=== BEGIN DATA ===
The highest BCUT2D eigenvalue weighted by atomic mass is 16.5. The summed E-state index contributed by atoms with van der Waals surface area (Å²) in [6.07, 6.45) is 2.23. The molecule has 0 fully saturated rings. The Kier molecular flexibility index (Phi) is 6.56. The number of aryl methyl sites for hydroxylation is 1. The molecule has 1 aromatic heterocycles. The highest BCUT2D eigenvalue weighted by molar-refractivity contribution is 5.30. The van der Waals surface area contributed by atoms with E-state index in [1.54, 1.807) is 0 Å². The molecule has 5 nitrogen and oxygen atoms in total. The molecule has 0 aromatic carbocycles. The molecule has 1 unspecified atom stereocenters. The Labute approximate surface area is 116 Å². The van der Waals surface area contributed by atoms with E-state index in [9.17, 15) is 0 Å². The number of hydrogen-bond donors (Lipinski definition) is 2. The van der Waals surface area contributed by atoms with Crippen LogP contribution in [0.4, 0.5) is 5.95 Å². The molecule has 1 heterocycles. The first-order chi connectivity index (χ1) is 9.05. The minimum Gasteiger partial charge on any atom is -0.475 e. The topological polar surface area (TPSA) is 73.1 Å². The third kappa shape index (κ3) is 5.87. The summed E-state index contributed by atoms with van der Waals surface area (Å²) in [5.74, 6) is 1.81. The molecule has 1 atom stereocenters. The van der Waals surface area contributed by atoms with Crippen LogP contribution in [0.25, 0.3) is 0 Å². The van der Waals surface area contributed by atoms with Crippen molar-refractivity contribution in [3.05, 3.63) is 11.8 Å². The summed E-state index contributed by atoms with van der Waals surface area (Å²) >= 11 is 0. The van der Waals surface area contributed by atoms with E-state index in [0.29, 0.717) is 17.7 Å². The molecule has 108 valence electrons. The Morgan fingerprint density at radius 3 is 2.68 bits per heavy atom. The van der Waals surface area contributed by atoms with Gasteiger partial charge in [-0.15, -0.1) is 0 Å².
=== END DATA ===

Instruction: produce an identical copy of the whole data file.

The highest BCUT2D eigenvalue weighted by atomic mass is 16.5. The summed E-state index contributed by atoms with van der Waals surface area (Å²) in [6.07, 6.45) is 2.23. The molecule has 0 fully saturated rings. The Kier molecular flexibility index (Phi) is 6.56. The number of aryl methyl sites for hydroxylation is 1. The molecule has 1 aromatic heterocycles. The highest BCUT2D eigenvalue weighted by molar-refractivity contribution is 5.30. The van der Waals surface area contributed by atoms with E-state index in [1.54, 1.807) is 0 Å². The molecule has 5 nitrogen and oxygen atoms in total. The molecule has 0 aromatic carbocycles. The molecule has 1 unspecified atom stereocenters. The Labute approximate surface area is 116 Å². The van der Waals surface area contributed by atoms with E-state index in [9.17, 15) is 0 Å². The number of hydrogen-bond donors (Lipinski definition) is 2. The van der Waals surface area contributed by atoms with Crippen LogP contribution in [0.4, 0.5) is 5.95 Å². The molecule has 1 heterocycles. The first-order chi connectivity index (χ1) is 9.05. The minimum Gasteiger partial charge on any atom is -0.475 e. The topological polar surface area (TPSA) is 73.1 Å². The third kappa shape index (κ3) is 5.87. The summed E-state index contributed by atoms with van der Waals surface area (Å²) in [5.74, 6) is 1.81. The molecule has 1 atom stereocenters. The van der Waals surface area contributed by atoms with Crippen LogP contribution in [0.25, 0.3) is 0 Å². The van der Waals surface area contributed by atoms with Crippen molar-refractivity contribution in [3.05, 3.63) is 11.8 Å². The summed E-state index contributed by atoms with van der Waals surface area (Å²) >= 11 is 0. The van der Waals surface area contributed by atoms with E-state index in [0.29, 0.717) is 17.7 Å². The molecule has 108 valence electrons. The Morgan fingerprint density at radius 3 is 2.68 bits per heavy atom. The van der Waals surface area contributed by atoms with Gasteiger partial charge in [-0.15, -0.1) is 0 Å².